Although Samantha is a language teacher, she wants her students to think logically besides achieving grammatical literacy to the expected standard. Somewhat different from other language teachers, Samantha asks students to think about all related elements associates with a theme in narrative writing, drawing from their prior experiences and knowledge.
Students then need to elaborate the inter-relationships between the elements (if any) in a graphical manner. Only after peer/group consensus in correctness of the ideas has been built, can students can start to write up the content according to the graphical illustration.
Peter is a student who always performs badly in History tests, and in today lesson he said that he has problems dealing with causal relationship concerning the imprisonment of Louis XIV’s financial minister (Fouquet). As a teacher, what strategies will you use to help Peter to organize these concepts?
A Passage from the History textbook:
A witness recalled the historical events of Louis XIV
“In 1661, the King Louis XIV decided to govern the country by dictatorship and he dismissed his financial minister. The prime minister called “le cardinal de Mazarin” had died in the previous month.
I recalled the history well. In this era, I was working in the service of the king. In August, a month before the King’s decision, Fouquet, the financial minister, invited the Court to a grand feast in the castle. We helped with the magnificent show organized by Moliere and the musician Lully. The king noticed Fouquet was richer than him. On that day, he believed that his financial minister might have stolen the money of his Royal family. After a few months, he decided to imprison Fouquet.” (Adapted from Echo, CLE international Press)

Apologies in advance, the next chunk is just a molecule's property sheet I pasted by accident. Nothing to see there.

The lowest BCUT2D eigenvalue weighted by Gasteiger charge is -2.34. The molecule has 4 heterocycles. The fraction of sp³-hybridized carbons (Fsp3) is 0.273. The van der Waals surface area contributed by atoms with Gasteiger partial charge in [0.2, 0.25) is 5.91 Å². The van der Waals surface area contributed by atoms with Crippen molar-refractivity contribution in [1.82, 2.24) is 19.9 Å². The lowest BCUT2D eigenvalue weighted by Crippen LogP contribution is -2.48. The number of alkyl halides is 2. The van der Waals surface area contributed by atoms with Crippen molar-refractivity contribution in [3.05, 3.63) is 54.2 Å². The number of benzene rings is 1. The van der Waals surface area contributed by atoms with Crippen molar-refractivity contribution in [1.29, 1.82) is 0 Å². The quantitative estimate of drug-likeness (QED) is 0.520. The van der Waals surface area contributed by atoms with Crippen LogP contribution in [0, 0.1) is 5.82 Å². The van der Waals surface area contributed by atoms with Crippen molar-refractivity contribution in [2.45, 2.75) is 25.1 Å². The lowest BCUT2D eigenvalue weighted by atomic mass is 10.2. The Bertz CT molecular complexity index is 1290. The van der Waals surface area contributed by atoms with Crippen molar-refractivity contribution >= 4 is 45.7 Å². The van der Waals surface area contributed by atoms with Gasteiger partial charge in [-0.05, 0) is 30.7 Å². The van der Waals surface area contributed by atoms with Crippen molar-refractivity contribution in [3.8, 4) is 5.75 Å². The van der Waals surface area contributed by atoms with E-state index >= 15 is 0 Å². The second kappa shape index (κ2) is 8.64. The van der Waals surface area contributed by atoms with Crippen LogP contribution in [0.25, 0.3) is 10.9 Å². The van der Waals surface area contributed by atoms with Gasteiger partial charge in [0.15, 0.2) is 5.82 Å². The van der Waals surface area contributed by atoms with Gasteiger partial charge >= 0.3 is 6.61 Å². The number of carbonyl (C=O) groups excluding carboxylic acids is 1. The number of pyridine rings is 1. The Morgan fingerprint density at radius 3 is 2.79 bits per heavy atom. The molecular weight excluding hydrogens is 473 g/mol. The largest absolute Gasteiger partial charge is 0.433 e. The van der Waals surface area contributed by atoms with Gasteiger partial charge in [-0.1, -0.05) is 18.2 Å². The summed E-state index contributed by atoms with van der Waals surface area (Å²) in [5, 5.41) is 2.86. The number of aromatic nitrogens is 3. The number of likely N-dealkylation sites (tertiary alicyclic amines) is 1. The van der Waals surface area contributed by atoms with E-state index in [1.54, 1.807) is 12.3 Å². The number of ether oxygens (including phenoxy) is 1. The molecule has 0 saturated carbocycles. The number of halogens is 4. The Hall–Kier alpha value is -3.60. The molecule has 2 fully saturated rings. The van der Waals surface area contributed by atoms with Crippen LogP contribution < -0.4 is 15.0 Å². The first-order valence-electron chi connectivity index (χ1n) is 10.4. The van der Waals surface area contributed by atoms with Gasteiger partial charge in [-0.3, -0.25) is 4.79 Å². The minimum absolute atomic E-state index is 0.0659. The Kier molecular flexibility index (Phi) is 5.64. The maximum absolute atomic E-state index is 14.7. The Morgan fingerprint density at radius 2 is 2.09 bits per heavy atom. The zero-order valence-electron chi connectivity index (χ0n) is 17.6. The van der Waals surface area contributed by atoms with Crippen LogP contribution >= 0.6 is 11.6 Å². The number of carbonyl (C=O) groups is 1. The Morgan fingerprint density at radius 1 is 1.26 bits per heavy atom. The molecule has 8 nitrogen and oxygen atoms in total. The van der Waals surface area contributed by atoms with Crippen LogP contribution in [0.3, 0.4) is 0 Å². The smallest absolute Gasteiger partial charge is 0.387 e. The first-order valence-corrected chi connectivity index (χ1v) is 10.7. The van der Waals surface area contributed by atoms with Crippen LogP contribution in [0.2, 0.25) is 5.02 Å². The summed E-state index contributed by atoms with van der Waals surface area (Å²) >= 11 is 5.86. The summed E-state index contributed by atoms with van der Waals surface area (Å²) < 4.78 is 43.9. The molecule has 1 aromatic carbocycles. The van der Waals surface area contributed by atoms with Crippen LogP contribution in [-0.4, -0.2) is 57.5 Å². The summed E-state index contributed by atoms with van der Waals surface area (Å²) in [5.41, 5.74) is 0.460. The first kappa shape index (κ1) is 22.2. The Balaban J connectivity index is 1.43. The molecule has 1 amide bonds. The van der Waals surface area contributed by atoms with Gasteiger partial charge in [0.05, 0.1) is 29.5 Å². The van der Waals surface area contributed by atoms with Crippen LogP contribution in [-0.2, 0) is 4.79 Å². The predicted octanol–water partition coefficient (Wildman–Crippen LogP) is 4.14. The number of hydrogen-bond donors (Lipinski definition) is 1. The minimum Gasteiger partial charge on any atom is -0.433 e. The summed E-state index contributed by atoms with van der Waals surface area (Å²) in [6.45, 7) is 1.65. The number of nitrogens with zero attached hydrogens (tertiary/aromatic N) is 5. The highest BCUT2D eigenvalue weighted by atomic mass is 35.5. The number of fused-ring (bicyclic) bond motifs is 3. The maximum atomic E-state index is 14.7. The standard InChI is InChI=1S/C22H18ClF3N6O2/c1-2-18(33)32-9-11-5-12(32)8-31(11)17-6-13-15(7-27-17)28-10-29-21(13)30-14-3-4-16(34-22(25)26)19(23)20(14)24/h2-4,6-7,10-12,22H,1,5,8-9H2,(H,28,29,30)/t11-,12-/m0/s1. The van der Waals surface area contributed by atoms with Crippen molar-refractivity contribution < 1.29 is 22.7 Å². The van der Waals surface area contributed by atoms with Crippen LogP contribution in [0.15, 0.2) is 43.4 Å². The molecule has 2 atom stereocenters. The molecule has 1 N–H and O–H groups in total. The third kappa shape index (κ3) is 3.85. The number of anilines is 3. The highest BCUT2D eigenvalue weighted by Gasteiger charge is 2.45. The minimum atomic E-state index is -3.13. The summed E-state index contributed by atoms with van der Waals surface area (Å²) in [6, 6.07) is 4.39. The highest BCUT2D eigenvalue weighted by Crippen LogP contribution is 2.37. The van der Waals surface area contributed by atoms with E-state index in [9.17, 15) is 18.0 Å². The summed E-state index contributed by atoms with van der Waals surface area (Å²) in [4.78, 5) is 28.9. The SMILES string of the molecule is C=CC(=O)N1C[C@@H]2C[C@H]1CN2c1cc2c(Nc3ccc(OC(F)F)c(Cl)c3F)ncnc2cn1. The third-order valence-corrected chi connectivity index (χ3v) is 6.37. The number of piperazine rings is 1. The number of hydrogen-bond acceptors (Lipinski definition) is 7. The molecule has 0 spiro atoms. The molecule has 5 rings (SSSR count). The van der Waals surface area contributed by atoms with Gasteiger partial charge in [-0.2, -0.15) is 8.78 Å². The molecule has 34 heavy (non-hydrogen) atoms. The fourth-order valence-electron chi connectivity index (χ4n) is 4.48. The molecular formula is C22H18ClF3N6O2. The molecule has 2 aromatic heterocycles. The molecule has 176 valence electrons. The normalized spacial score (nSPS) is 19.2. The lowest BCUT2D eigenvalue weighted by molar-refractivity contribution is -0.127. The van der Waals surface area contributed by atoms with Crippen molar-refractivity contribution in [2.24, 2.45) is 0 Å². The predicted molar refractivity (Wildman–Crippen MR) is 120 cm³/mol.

Sample of a concept map:
A concept map is:
Concept maps reveal the structural pattern in the material and provide the big picture, including
In addition, concepts are presented in hierarchical manner, the most general concepts on top
The use of concept mapping is often linked to the ‘constructivist’ view of learning, and often makes a good starting-point for constructivist teaching.
Plotnick (1997) listed five purposes of concept mapping to enhance meaningful learning:
The fundamental idea in Ausubel’s cognitive psychology was influenced by Jean Piaget.
Ausubel (1960) suggested that Advance Organizers might facilitate meaningful learning and retention of new incoming information by instructor who
While Advance organizers are used in good "transmissive" teaching, e.g. direct instruction, such teaching is different from simple rote learning, since learners are encouraged to relate new knowledge to what they already know.
Ausubel distinguished between two kinds of advance organizer who provide the necessary scaffolding for students:
Novak's work is based on the cognitive theories of David Ausubel, who stressed the importance of prior knowledge in being able to learn new concepts.
“Meaningful learning underlies the constructive integration of thinking, feeling, and acting leading to empowerment for commitment and responsibility”(Novak, 1998 , p. 15)
Novak and Cañas (2006) also made the point that cognitive maps can favor integration of concepts and reduce misconceptions and cognitive load. They then outlined a few recommendations for instructional designs in which concept maps are used: